S Korea accepts North`s volcano research offer
South Korea on Tuesday agreed to Pyongyang`s offer to hold joint research into volcanic activity in the peninsula`s highest mountain, suggesting officials meet next week in a rare sign of cooperation.
Seoul: South Korea on Tuesday agreed to Pyongyang`s offer to hold joint research into volcanic activity in the peninsula`s highest mountain, suggesting officials meet next week in a rare sign of cooperation.
The South`s proposal of talks follows heightened concerns about activity at Mount Paekdu since a massive quake-tsunami engulfed the Japanese coast on March 11, killing at least 8,805 people and leaving 12,664 missing.
The North considers it a sacred site where the leader Kim Jong-Il was born.
Seoul`s unification ministry, which handles cross-border affairs, in a letter accepted an offer from Pyongyang`s earthquake bureau to conduct research at the mountain on the border between the North and China.
"We said in the letter we agreed to the need for inter-Korea cooperation in studying volcanic activity in Mount Paekdu and proposed a meeting of experts... on March 29," the South`s ministry said.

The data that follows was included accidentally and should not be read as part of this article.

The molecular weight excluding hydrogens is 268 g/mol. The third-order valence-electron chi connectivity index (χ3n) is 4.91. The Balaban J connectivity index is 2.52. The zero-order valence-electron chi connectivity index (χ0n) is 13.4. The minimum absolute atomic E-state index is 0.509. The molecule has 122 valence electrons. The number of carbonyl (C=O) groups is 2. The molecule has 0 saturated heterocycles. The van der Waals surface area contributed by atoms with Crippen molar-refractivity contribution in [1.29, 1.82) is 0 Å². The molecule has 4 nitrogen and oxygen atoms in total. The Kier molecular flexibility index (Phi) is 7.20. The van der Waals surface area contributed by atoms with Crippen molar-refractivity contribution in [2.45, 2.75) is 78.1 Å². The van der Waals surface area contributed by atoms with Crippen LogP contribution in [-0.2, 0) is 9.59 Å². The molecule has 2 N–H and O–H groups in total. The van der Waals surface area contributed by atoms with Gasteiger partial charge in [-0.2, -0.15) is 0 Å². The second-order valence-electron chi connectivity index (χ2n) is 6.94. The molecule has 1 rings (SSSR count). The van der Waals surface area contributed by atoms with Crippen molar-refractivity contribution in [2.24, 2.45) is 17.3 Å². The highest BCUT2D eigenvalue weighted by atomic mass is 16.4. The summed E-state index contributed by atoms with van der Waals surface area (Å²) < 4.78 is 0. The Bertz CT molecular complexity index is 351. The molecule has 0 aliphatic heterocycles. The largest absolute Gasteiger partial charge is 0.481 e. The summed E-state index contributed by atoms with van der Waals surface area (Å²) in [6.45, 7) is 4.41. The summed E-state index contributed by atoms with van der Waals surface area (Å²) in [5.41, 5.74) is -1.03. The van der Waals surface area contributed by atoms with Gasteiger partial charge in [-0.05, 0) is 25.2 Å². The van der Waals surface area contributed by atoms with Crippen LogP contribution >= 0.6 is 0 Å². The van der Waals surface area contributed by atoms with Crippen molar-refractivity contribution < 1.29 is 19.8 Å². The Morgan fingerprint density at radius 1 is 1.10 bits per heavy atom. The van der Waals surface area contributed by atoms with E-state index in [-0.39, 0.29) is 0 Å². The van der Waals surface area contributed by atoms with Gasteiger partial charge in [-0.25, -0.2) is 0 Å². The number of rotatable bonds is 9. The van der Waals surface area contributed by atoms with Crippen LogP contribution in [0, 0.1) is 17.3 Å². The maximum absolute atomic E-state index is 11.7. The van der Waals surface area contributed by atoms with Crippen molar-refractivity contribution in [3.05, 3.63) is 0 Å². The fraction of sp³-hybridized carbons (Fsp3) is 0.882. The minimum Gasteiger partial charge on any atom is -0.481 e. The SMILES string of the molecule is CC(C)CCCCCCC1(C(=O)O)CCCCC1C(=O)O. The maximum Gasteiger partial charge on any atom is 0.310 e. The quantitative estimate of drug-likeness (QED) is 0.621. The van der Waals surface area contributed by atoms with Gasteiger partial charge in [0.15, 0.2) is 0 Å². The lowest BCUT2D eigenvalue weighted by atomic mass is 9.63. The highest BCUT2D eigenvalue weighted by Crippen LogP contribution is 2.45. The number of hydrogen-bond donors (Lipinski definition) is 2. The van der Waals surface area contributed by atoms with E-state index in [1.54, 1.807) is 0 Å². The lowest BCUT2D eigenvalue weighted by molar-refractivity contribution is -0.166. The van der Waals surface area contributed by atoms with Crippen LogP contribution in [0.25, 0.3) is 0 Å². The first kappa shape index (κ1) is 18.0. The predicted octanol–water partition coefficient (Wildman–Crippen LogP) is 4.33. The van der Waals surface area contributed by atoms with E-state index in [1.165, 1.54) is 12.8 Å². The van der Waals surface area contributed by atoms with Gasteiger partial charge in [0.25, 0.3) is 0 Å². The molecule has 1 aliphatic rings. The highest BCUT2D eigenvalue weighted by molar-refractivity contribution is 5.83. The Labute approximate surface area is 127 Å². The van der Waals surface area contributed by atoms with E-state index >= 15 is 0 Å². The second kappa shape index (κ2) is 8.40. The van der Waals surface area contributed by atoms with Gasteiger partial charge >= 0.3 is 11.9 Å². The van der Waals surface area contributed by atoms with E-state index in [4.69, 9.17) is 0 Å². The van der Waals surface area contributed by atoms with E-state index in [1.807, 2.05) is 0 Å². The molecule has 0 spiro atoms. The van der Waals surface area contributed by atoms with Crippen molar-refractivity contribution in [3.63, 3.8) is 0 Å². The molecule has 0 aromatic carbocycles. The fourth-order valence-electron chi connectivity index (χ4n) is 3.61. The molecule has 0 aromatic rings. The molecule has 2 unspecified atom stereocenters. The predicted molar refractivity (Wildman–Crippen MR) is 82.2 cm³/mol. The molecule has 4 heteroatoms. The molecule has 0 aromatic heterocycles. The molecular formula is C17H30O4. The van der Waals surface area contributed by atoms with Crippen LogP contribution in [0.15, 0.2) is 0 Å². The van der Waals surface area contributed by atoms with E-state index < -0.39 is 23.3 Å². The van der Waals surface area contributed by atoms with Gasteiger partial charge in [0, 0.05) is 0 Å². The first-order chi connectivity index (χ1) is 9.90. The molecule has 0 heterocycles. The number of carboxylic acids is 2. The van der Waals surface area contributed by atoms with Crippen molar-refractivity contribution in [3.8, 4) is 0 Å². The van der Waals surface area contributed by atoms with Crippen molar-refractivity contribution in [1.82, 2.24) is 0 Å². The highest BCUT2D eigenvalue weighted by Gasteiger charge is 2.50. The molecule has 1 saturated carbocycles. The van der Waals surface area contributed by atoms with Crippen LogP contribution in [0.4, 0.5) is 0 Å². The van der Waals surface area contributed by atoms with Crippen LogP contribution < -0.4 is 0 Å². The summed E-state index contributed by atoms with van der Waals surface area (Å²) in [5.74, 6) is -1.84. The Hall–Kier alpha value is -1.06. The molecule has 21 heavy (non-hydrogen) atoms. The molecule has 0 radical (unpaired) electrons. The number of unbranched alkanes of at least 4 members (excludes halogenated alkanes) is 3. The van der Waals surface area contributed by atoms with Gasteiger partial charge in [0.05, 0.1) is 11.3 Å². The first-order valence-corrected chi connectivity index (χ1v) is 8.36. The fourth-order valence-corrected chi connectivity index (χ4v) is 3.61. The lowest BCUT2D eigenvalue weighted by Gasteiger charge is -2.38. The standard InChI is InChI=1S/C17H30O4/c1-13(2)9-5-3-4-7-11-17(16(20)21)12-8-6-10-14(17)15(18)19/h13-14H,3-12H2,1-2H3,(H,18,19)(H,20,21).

Pyongyang`s offer came six days after the Japan disaster.
Schoolchildren from the North are required to visit Mount Paekdu to pay respect to the ruling Kim dynasty, called "Paekdu bloodline" by Pyongyang`s propaganda mill. Citizens also visit the site regularly.
Since its last eruption in 1903, the 2,740-metre (8,990-foot) mountain has been inactive. But experts say it may have an active core, citing topographical signs and satellite images.
The iconic mountain contains nearly one billion tonnes of water, which could deluge surrounding areas and spark chaos in North Korea.
Cross-border ties have been icy since the South accused the North of torpedoing a warship in March 2010 with the loss of 46 lives. Pyongyang denies the charge, but went on to shell a South Korean island -- killing four people -- in November.
South Korea on March 17 rejected an offer from North Korea to discuss its new nuclear programme and return to six-party disarmament talks, saying its neighbour must first show peaceful intentions.